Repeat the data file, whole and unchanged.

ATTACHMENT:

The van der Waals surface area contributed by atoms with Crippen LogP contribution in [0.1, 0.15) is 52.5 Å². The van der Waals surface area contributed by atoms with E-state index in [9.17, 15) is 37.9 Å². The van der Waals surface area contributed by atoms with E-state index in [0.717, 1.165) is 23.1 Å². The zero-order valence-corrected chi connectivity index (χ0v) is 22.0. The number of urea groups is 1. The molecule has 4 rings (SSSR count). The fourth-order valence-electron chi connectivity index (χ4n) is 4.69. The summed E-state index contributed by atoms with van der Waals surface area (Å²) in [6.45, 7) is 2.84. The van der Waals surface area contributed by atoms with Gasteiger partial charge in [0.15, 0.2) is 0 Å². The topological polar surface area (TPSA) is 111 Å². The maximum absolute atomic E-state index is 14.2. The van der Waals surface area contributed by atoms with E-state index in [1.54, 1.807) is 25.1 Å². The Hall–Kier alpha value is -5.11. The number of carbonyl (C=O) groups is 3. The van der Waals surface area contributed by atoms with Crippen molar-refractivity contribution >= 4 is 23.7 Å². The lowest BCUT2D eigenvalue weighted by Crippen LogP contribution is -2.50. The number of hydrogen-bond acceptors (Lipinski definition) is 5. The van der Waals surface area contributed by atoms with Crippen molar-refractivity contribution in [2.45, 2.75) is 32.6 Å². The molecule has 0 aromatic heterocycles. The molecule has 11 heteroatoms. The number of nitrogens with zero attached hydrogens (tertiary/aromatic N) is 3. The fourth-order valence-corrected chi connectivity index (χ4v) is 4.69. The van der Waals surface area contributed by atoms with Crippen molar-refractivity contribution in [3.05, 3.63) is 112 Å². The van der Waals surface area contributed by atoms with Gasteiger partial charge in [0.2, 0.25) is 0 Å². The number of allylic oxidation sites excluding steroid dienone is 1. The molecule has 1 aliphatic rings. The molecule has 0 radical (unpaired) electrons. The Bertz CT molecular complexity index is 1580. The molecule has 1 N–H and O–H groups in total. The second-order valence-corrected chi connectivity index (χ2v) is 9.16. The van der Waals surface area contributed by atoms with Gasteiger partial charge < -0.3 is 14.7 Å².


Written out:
The van der Waals surface area contributed by atoms with Crippen LogP contribution in [0.1, 0.15) is 52.5 Å². The van der Waals surface area contributed by atoms with E-state index in [9.17, 15) is 37.9 Å². The van der Waals surface area contributed by atoms with E-state index in [0.717, 1.165) is 23.1 Å². The zero-order valence-corrected chi connectivity index (χ0v) is 22.0. The number of urea groups is 1. The molecule has 4 rings (SSSR count). The fourth-order valence-electron chi connectivity index (χ4n) is 4.69. The summed E-state index contributed by atoms with van der Waals surface area (Å²) in [6.45, 7) is 2.84. The van der Waals surface area contributed by atoms with Gasteiger partial charge in [0.15, 0.2) is 0 Å². The topological polar surface area (TPSA) is 111 Å². The maximum absolute atomic E-state index is 14.2. The van der Waals surface area contributed by atoms with E-state index in [1.54, 1.807) is 25.1 Å². The Hall–Kier alpha value is -5.11. The number of carbonyl (C=O) groups is 3. The van der Waals surface area contributed by atoms with Crippen molar-refractivity contribution >= 4 is 23.7 Å². The lowest BCUT2D eigenvalue weighted by Crippen LogP contribution is -2.50. The number of hydrogen-bond acceptors (Lipinski definition) is 5. The van der Waals surface area contributed by atoms with Crippen molar-refractivity contribution in [2.45, 2.75) is 32.6 Å². The molecule has 0 aromatic heterocycles. The molecule has 11 heteroatoms. The number of nitrogens with zero attached hydrogens (tertiary/aromatic N) is 3. The fourth-order valence-corrected chi connectivity index (χ4v) is 4.69. The van der Waals surface area contributed by atoms with Crippen molar-refractivity contribution in [3.05, 3.63) is 112 Å². The van der Waals surface area contributed by atoms with Gasteiger partial charge in [0.2, 0.25) is 0 Å². The number of allylic oxidation sites excluding steroid dienone is 1. The molecule has 1 aliphatic rings. The molecule has 0 radical (unpaired) electrons. The Bertz CT molecular complexity index is 1580. The molecule has 1 N–H and O–H groups in total. The second-order valence-corrected chi connectivity index (χ2v) is 9.16. The van der Waals surface area contributed by atoms with Gasteiger partial charge < -0.3 is 14.7 Å².